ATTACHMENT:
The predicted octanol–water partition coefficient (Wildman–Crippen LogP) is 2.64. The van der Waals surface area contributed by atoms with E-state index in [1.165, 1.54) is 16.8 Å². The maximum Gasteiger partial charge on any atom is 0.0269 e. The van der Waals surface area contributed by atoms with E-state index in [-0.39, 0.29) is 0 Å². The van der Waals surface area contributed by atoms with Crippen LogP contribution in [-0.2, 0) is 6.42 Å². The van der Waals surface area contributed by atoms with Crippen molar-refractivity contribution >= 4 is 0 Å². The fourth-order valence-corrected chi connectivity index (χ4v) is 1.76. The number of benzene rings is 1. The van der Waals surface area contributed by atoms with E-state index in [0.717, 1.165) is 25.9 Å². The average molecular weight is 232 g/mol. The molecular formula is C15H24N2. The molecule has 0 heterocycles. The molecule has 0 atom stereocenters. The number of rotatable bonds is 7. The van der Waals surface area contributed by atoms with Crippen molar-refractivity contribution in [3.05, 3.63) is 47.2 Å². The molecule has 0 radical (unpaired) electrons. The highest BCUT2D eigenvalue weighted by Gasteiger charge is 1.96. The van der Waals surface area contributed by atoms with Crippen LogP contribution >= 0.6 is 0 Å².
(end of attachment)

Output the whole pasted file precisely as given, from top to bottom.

The predicted octanol–water partition coefficient (Wildman–Crippen LogP) is 2.64. The van der Waals surface area contributed by atoms with E-state index in [1.165, 1.54) is 16.8 Å². The maximum Gasteiger partial charge on any atom is 0.0269 e. The van der Waals surface area contributed by atoms with E-state index in [-0.39, 0.29) is 0 Å². The van der Waals surface area contributed by atoms with Crippen LogP contribution in [-0.2, 0) is 6.42 Å². The van der Waals surface area contributed by atoms with Crippen molar-refractivity contribution >= 4 is 0 Å². The fourth-order valence-corrected chi connectivity index (χ4v) is 1.76. The number of benzene rings is 1. The van der Waals surface area contributed by atoms with E-state index in [0.717, 1.165) is 25.9 Å². The average molecular weight is 232 g/mol. The molecular formula is C15H24N2. The molecule has 0 heterocycles. The molecule has 0 atom stereocenters. The number of rotatable bonds is 7. The van der Waals surface area contributed by atoms with Crippen molar-refractivity contribution in [3.05, 3.63) is 47.2 Å². The molecule has 0 radical (unpaired) electrons. The highest BCUT2D eigenvalue weighted by Gasteiger charge is 1.96. The van der Waals surface area contributed by atoms with Crippen LogP contribution >= 0.6 is 0 Å².